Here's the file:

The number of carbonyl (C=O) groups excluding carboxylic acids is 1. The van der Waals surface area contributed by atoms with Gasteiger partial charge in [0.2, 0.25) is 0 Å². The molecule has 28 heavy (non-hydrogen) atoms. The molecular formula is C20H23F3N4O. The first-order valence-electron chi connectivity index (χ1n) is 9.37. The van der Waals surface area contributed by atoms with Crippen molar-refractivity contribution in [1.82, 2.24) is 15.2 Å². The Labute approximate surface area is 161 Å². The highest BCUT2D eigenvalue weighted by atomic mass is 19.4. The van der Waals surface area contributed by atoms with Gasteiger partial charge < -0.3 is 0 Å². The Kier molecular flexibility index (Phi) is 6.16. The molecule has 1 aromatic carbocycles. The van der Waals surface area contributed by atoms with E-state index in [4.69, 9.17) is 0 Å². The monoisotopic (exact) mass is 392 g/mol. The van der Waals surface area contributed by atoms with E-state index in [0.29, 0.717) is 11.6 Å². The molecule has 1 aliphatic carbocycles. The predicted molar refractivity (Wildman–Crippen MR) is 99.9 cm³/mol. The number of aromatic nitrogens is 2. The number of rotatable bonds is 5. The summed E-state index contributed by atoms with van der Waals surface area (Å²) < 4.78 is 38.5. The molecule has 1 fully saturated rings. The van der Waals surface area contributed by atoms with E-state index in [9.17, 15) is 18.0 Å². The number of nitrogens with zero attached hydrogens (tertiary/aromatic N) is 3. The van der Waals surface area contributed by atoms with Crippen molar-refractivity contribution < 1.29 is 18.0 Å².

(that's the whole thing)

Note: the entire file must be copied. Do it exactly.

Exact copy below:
The number of carbonyl (C=O) groups excluding carboxylic acids is 1. The van der Waals surface area contributed by atoms with Gasteiger partial charge in [0.2, 0.25) is 0 Å². The molecule has 28 heavy (non-hydrogen) atoms. The molecular formula is C20H23F3N4O. The first-order valence-electron chi connectivity index (χ1n) is 9.37. The van der Waals surface area contributed by atoms with Crippen molar-refractivity contribution in [1.82, 2.24) is 15.2 Å². The Labute approximate surface area is 161 Å². The highest BCUT2D eigenvalue weighted by atomic mass is 19.4. The van der Waals surface area contributed by atoms with Gasteiger partial charge < -0.3 is 0 Å². The Kier molecular flexibility index (Phi) is 6.16. The molecule has 1 aromatic carbocycles. The van der Waals surface area contributed by atoms with E-state index in [4.69, 9.17) is 0 Å². The monoisotopic (exact) mass is 392 g/mol. The van der Waals surface area contributed by atoms with E-state index in [0.29, 0.717) is 11.6 Å². The molecule has 1 aliphatic carbocycles. The predicted molar refractivity (Wildman–Crippen MR) is 99.9 cm³/mol. The number of aromatic nitrogens is 2. The number of rotatable bonds is 5. The summed E-state index contributed by atoms with van der Waals surface area (Å²) < 4.78 is 38.5. The molecule has 1 fully saturated rings. The van der Waals surface area contributed by atoms with E-state index in [9.17, 15) is 18.0 Å². The number of nitrogens with zero attached hydrogens (tertiary/aromatic N) is 3. The van der Waals surface area contributed by atoms with Crippen molar-refractivity contribution < 1.29 is 18.0 Å².